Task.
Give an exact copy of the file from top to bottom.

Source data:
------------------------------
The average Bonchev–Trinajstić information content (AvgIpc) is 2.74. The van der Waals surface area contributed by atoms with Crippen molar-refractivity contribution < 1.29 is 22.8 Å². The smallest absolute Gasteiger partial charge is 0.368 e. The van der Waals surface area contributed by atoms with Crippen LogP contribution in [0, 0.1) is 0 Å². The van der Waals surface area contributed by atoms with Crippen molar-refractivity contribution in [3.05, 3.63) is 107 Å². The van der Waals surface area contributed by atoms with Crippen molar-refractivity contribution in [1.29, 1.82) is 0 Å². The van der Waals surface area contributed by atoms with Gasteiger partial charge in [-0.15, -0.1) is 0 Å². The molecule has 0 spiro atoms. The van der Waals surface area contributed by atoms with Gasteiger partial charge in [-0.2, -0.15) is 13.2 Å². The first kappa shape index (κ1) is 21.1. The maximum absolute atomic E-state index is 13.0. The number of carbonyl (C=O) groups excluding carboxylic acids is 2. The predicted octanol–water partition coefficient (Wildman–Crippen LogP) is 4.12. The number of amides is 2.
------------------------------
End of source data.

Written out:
The average Bonchev–Trinajstić information content (AvgIpc) is 2.74. The van der Waals surface area contributed by atoms with Crippen molar-refractivity contribution < 1.29 is 22.8 Å². The smallest absolute Gasteiger partial charge is 0.368 e. The van der Waals surface area contributed by atoms with Crippen LogP contribution in [0, 0.1) is 0 Å². The van der Waals surface area contributed by atoms with Crippen molar-refractivity contribution in [3.05, 3.63) is 107 Å². The van der Waals surface area contributed by atoms with Crippen molar-refractivity contribution in [1.29, 1.82) is 0 Å². The van der Waals surface area contributed by atoms with Gasteiger partial charge in [-0.15, -0.1) is 0 Å². The molecule has 0 spiro atoms. The van der Waals surface area contributed by atoms with Gasteiger partial charge in [-0.2, -0.15) is 13.2 Å². The first kappa shape index (κ1) is 21.1. The maximum absolute atomic E-state index is 13.0. The number of carbonyl (C=O) groups excluding carboxylic acids is 2. The predicted octanol–water partition coefficient (Wildman–Crippen LogP) is 4.12. The number of amides is 2.